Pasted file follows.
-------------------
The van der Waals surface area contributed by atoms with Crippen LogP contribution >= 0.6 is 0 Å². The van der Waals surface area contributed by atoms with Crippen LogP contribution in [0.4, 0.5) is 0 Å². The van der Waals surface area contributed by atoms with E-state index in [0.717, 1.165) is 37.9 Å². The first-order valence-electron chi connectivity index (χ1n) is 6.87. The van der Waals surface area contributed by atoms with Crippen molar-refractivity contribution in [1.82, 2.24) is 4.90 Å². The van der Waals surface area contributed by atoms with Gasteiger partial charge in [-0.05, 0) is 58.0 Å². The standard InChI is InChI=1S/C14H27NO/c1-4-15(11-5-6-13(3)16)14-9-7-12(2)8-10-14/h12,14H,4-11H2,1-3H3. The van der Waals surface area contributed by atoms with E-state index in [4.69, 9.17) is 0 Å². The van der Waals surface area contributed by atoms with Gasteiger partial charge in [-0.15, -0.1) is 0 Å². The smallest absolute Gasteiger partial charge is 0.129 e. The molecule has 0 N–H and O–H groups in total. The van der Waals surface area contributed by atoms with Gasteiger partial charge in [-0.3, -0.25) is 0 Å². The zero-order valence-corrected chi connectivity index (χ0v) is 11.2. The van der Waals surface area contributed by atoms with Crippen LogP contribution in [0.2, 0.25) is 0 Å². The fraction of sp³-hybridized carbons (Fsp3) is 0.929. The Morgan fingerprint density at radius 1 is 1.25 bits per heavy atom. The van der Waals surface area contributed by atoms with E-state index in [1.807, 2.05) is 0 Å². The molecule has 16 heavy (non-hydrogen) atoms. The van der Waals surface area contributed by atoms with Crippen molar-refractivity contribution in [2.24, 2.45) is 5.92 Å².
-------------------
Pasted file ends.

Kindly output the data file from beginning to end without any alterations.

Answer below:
The van der Waals surface area contributed by atoms with Crippen LogP contribution >= 0.6 is 0 Å². The van der Waals surface area contributed by atoms with Crippen LogP contribution in [0.4, 0.5) is 0 Å². The van der Waals surface area contributed by atoms with E-state index in [0.717, 1.165) is 37.9 Å². The first-order valence-electron chi connectivity index (χ1n) is 6.87. The van der Waals surface area contributed by atoms with Crippen molar-refractivity contribution in [1.82, 2.24) is 4.90 Å². The van der Waals surface area contributed by atoms with Gasteiger partial charge in [-0.05, 0) is 58.0 Å². The standard InChI is InChI=1S/C14H27NO/c1-4-15(11-5-6-13(3)16)14-9-7-12(2)8-10-14/h12,14H,4-11H2,1-3H3. The van der Waals surface area contributed by atoms with E-state index in [4.69, 9.17) is 0 Å². The van der Waals surface area contributed by atoms with Gasteiger partial charge in [-0.15, -0.1) is 0 Å². The smallest absolute Gasteiger partial charge is 0.129 e. The molecule has 0 N–H and O–H groups in total. The van der Waals surface area contributed by atoms with Gasteiger partial charge in [-0.3, -0.25) is 0 Å². The zero-order valence-corrected chi connectivity index (χ0v) is 11.2. The van der Waals surface area contributed by atoms with Crippen LogP contribution in [0.2, 0.25) is 0 Å². The fraction of sp³-hybridized carbons (Fsp3) is 0.929. The Morgan fingerprint density at radius 1 is 1.25 bits per heavy atom. The van der Waals surface area contributed by atoms with E-state index in [1.807, 2.05) is 0 Å². The molecule has 16 heavy (non-hydrogen) atoms. The van der Waals surface area contributed by atoms with Crippen molar-refractivity contribution in [2.24, 2.45) is 5.92 Å².